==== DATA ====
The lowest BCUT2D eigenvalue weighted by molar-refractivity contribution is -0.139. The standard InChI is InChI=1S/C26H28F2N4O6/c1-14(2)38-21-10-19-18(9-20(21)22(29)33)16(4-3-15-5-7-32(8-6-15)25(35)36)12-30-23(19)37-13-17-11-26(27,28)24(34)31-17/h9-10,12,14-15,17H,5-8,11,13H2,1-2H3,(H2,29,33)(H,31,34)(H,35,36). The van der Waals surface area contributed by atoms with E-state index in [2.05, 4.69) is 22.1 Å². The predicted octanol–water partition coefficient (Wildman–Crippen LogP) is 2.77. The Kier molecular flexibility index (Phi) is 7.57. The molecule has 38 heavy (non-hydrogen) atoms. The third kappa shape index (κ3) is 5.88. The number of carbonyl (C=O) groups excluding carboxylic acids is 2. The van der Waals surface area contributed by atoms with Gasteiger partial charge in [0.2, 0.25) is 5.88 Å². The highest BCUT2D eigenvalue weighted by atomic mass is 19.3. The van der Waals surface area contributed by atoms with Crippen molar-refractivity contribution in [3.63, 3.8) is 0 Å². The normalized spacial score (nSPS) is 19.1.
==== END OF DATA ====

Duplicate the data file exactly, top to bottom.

The lowest BCUT2D eigenvalue weighted by molar-refractivity contribution is -0.139. The standard InChI is InChI=1S/C26H28F2N4O6/c1-14(2)38-21-10-19-18(9-20(21)22(29)33)16(4-3-15-5-7-32(8-6-15)25(35)36)12-30-23(19)37-13-17-11-26(27,28)24(34)31-17/h9-10,12,14-15,17H,5-8,11,13H2,1-2H3,(H2,29,33)(H,31,34)(H,35,36). The van der Waals surface area contributed by atoms with E-state index in [2.05, 4.69) is 22.1 Å². The predicted octanol–water partition coefficient (Wildman–Crippen LogP) is 2.77. The Kier molecular flexibility index (Phi) is 7.57. The molecule has 38 heavy (non-hydrogen) atoms. The third kappa shape index (κ3) is 5.88. The number of carbonyl (C=O) groups excluding carboxylic acids is 2. The van der Waals surface area contributed by atoms with Gasteiger partial charge in [0.2, 0.25) is 5.88 Å². The highest BCUT2D eigenvalue weighted by atomic mass is 19.3. The van der Waals surface area contributed by atoms with Crippen molar-refractivity contribution in [3.63, 3.8) is 0 Å². The normalized spacial score (nSPS) is 19.1.